Part 3: Buying the ZOE
Having decided to buy the ZOE, the next challenge was twofold: what trim and options did I want, and where would I buy it. I have since found out that the first dealer I went to isn’t actually ZE certified, he wouldn’t be able to service the car. I’d rather buy the car at a dealer that can service it as well. And the dealer where I drove the ZOE first is quite far from where I live, so I looked at a closer ZE certified dealer.
The first thing I did there was to book a second test drive, to make sure the ZOE was as good as I remembered it to be from 6 months earlier. I also talked to the dealer about the car and electric cars in general. This guy was quite knowledgeable which gave me the feeling I was in good hands with him. He would be able to not only answer my questions but also give advice.
First, I was thinking about getting the Zen trim level. It has the air purifier, which should help with my wife’s allergies, I thought. But I really preferred the darker interior of the Intens. Each trim level has its own colour interior, and there’s no mixing and matching of the elements you like. I know it streamlines the production process, but it’s very limiting for the customer. In the end I opted for the Intens, as I can buy a purifier that plugs into the 12v socket of the car if I still want one.
Next problem was the colour of the outside. I’ve always been a fan of blue and this car has two shades of blue available. Unfortunately the first is very light, and the other one is even lighter. I went to a third dealer just to have a look at the blue on the car, as they had an Energy Blue one. I found it too light for my liking. The other options are white, white, silver gray, medium gray, milk chocolate brown [not available in UK] and black. Since I live on roads with quite some dirt from the farmers flying around, white and black are not an option. They just get too dirty too fast. I’ve never liked silver gray as it is so middle-of-the-road it pains me. And I can’t imagine the brown matching well with the blue chrome details on the car. Which leaves only the slightly darker Neptune gray. It looks like a colour that wouldn’t show how dirty the car is too fast. But it’s still gray, and I find gray boring. I actually wanted a green car. But I contacted Renault to ask how much extra that would cost, and the answer was that that is simply not an option. So gray it is, although I am still considering doing a car wrap, but that’s at least €1700 for a color and a bit of extra protection for the finish. I’m not sure I want to pay that much.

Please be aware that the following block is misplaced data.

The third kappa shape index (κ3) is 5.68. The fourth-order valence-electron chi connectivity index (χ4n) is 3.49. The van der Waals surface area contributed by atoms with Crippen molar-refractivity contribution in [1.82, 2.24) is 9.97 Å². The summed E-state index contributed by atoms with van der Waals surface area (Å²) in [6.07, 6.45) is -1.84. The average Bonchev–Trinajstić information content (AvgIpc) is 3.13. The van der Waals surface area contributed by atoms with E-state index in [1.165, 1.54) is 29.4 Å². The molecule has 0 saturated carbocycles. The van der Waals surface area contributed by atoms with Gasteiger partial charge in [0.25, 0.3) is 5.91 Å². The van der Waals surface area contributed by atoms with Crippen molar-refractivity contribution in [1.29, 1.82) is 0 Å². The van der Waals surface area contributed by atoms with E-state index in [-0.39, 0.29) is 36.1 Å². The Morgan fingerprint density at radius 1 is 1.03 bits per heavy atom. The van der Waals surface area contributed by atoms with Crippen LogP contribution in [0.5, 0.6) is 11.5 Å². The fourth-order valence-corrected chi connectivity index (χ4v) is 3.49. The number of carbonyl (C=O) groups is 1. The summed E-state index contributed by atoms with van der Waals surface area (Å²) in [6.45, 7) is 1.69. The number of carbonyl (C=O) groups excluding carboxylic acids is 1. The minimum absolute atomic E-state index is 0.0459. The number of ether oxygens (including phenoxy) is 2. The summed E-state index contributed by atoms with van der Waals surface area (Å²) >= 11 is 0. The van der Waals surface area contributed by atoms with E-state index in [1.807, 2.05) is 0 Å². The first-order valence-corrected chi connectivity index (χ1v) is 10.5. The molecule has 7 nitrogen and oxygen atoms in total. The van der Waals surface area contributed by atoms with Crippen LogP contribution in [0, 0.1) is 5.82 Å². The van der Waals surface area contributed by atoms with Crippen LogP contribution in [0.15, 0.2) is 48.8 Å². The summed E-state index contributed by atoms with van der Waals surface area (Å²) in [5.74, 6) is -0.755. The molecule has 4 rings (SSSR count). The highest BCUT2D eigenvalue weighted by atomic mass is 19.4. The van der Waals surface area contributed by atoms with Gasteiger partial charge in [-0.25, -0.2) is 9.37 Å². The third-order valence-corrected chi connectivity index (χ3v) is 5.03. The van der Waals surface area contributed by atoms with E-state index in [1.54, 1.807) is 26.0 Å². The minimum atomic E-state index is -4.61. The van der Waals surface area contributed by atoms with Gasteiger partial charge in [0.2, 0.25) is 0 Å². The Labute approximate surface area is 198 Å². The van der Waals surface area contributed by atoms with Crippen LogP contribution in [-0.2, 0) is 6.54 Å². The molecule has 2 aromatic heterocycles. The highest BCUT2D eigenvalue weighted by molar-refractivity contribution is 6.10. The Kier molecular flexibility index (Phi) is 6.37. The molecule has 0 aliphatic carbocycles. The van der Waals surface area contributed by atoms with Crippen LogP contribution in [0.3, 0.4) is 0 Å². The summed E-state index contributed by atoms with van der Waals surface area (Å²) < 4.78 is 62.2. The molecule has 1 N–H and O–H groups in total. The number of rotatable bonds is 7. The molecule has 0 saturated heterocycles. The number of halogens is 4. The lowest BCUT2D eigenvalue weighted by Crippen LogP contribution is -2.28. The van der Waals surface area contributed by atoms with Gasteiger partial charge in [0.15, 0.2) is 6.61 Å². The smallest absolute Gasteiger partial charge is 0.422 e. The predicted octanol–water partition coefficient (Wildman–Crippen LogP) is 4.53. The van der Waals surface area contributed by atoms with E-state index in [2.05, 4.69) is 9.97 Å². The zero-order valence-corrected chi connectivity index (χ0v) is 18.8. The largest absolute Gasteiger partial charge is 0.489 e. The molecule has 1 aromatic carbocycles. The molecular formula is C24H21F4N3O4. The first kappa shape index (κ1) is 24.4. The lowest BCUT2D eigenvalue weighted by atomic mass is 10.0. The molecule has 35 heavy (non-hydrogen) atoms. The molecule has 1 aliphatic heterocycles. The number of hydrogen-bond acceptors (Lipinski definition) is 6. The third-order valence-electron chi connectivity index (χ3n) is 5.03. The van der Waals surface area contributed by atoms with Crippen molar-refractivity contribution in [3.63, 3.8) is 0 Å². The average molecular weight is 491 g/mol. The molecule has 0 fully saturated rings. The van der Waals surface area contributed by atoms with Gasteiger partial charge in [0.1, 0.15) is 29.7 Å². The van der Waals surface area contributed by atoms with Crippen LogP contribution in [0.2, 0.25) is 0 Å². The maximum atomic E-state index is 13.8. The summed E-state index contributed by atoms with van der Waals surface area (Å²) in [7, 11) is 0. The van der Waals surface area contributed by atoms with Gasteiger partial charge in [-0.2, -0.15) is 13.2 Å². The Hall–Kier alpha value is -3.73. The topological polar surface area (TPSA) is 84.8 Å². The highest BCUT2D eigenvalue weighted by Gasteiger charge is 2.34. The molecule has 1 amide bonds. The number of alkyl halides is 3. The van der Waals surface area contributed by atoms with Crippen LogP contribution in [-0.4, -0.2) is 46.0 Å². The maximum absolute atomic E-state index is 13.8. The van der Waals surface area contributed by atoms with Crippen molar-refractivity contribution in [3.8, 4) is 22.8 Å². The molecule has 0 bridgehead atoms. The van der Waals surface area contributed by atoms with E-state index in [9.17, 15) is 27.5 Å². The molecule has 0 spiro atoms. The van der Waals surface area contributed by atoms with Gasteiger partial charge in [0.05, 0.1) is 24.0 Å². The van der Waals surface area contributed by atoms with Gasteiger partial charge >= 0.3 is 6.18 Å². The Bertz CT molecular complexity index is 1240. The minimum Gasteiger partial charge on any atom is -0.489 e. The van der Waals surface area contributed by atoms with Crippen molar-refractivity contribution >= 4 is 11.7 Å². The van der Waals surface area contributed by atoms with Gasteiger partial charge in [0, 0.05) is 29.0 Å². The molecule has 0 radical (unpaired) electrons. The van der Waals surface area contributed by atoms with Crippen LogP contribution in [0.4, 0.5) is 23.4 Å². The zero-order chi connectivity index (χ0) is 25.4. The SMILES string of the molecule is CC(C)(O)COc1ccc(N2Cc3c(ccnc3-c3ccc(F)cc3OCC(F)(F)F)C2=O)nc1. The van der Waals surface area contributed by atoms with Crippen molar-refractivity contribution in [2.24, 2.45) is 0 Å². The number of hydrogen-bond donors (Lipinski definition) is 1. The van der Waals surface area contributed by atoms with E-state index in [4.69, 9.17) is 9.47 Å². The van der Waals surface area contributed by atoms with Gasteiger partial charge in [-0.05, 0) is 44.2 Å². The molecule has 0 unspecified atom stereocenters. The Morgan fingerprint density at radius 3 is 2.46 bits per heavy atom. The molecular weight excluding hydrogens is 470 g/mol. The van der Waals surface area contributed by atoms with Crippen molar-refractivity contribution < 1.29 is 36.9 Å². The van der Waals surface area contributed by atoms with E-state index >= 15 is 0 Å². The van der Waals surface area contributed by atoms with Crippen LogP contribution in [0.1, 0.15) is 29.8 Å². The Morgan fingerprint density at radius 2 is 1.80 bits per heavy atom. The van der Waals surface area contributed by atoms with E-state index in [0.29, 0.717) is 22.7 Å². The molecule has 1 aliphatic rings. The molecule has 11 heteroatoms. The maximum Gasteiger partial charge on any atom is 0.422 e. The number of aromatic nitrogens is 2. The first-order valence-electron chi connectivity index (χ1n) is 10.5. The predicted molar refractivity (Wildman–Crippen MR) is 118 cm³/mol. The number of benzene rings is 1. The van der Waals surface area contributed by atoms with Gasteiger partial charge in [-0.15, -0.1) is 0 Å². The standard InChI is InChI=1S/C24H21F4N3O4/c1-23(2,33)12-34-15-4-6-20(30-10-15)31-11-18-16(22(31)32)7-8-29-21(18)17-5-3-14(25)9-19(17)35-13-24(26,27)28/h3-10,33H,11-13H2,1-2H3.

The dealer was very helpful in giving tips about what color would be best for my situation, and I also thank him for pointing out I can buy a separate air purifier so I didn’t have to take the Zen just for that option.
The only other option I chose was the Europe map because I do plan on using this car internationally when the charging network is more mature. I hope that will be the case by 2015.
Since the car I ordered is exactly the same one I got to drive on the second test, the dealer asked me if it was OK if I got that one. Apart from the trip from Renault to the dealer and my test drive, no one had driven it, so I was quite OK with that. I don’t have to wait 3 months or more for it to be delivered, I just have to wait until the EVSE is installed in my carport.
The result is that the dealer has no more ZOE for his showroom, leaving a big gaping hole in the ZE section of his showroom. But he did manage to sell a ZOE the day after I signed my papers, even though it wasn’t on display. He had parked the car in the back of the workshop where it waits until I come to pick it up. A client came in to buy a Kangoo ZE and wanted to see the EVSE he would have to get installed. The EVSE is in the workshop. On the way to the EVSE the client saw the ZOE and asked ‘What’s that?’ to which the dealer answered that it also is electric. The guy didn’t even look at the EVSE and simply asked his kids if they wanted blue or grey. They went for grey. The exact same car I just bought. He didn’t even try it. It must have been love at first sight.
I’ve long been convinced that driving electric is better simply because it uses way less energy, but I am concerned about where that electricity comes from. I know that even when that electricity comes from 100% coal (it doesn’t in Belgium, we have 53% nuclear – that is another debate) it is still cleaner than a normal car, but I want my EV to run as green as possible. Which is why I am planning to put solar panels on the roof. But until then my electricity comes from the grid. And to keep that as clean as possible, I chose the cleanest utility company that was possible. They only do wind, solar, hydro and biomass and all their new installations are local and based on those renewable sources. Which should make my EV pretty green. Oh, and their price is competitive with non-green plans, by the way.
I’m looking forward to the day when they install my EVSE, I can’t wait to say goodbye to my loud, smelly diesel car. It has served its purpose, it served me well, but it’s time to move on to newer, better technologies. The future is electric. For me that is the very near future!